British Imperial Defence, and Power

British Imperial Defence, and Power

British Imperial Defence, and Power

British Imperial Defence

Extraordinary though it may seem, in the mid-nineteenth century a small group of islands lying off the north-west coast of the continent of Europe constituted the leading nation in world affairs. Before the seventeenth century, however, “little England, perched precariously on the edge of the great landmass of Europe, had never been very noteworthy, except as the subject of occasional toing and froing by Teutonic and Gallic peoples. England was a centre neither of civilization, of military power nor of economic importance.”1

Feeling so threatened, the English had to make strong efforts to circumvent or thwart the other powers that stood in their way. Starting weak in the power stakes, the English had to struggle to establish their identity and self-respect. The alternative was to be crushed by the power of continental Spain, and later, France. Thus, in the sixteenth century there were signs of impatience with such a status and of some anxiety to flex whatever military or economic muscle she might be able to develop.

The British were late-comers in the phenomenon of European expansion that had characterised the previous four centuries of world history. “When the first colony was established in Virginia in 1607 the English trailed the Portuguese and the Spaniards in colonial expansion by about one hundred years. In later centuries, however, the British not only subdued local leaders in America,  Asia, Africa  and the Pacific but also vanquished their European rivals, the Spanish, Portuguese, Dutch, and held at bay other imperialist competitors such as the Germans, Russians and Americans.”2

By of the end of the sixteenth century the English were set upon a course of imperial expansion, so that by the 1930s they covered, over a quarter of the world’s land and embraced a quarter of mankind. Although initially it was the feeling of being threatened that induced the English to flex their military and economic muscles against other powers, as time progressed it became the greed of merchants. The British (“The name changed from England to Britain in 1707 and to the United Kingdom in 1801”3) needed to secure markets for themselves and therefore had to increase their world role effectively over the centuries.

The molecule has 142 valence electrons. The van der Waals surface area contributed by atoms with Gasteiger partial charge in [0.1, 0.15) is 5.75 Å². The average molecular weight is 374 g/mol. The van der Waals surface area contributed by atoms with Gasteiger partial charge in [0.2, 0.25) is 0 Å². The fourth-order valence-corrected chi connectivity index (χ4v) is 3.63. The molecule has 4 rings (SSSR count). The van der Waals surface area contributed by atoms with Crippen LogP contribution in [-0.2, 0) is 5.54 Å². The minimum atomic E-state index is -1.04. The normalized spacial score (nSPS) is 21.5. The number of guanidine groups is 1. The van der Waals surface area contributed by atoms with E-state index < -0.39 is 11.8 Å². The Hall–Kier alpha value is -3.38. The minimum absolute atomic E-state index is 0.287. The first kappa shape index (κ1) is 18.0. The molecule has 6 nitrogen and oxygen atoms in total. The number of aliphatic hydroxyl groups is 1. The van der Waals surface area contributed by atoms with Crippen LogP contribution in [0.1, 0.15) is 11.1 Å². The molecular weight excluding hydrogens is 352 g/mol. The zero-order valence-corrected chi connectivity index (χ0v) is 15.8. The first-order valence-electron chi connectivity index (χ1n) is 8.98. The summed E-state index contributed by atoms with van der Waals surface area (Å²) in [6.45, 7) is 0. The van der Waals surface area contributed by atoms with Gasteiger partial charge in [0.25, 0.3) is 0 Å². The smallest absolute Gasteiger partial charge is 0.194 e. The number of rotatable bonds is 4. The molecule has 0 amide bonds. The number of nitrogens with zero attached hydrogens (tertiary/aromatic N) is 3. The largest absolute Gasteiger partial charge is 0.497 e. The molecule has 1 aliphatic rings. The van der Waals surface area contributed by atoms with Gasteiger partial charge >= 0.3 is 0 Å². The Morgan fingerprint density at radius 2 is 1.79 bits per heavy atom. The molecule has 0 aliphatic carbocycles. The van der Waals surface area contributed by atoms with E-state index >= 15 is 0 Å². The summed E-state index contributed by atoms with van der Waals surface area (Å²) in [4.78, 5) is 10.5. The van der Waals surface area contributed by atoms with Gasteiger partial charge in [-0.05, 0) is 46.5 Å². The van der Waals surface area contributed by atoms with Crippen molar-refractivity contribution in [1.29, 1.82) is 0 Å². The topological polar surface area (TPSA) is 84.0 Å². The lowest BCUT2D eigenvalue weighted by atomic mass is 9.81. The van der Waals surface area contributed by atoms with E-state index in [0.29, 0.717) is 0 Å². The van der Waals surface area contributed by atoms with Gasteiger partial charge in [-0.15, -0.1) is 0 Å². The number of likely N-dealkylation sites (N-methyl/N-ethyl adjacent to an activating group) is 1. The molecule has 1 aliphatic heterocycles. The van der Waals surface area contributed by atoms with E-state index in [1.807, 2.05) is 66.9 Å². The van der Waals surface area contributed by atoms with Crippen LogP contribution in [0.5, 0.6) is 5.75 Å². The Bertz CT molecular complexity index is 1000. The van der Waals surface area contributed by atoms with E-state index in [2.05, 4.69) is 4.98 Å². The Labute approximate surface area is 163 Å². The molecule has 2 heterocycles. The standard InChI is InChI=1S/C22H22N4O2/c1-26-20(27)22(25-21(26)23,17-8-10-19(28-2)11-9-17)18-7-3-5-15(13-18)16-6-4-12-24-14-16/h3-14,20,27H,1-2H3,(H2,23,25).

“International power, by its nature relative rather than absolute, is not easily measured. There are moral and spiritual ingredients which cannot be tabulated; as Churchill observed when recounting the celebrated remark, ‘The Pope! How many divisions does he have?’, Stalin might have borne in mind the considerable number not immediately visible on parade. Among the tangible elements which make up the strength of the state are its armed forces, the will to use them and their suitability for the most likely task; defensibility of frontiers and lines of communication; its alliances; economic and financial services; internal cohesion, the sense of unity and identity; efficiency of administration; the quality of political and military leadership; luck. “4

Due to the geographical nature of the United Kingdom it could be said that the British Empire was above all the product of her naval supremacy. Its main function was to maintain the flow of exports and imports uninterrupted. In the early 1900s every day 50,000 tons of food and 110,000 tons of merchandise had to enter the United Kingdom. This was so if the daily bread of its population was to remain without any interruption and the daily work to continue to be undertaken. Even as regards, later, the air force, “machines themselves could of course fly to their area of operations, but the men and the elaborate equipment on the  ground, without which an air squadron could not operate, could move no  faster than they could be transported by sea.”5 Thus, again it was the navy which played a significant role. As well as protecting British sea communications, it was the navy’s task to deny the use of sea communications to an enemy. A navy adequate to the first of those roles will be fully competent to fulfil the other.

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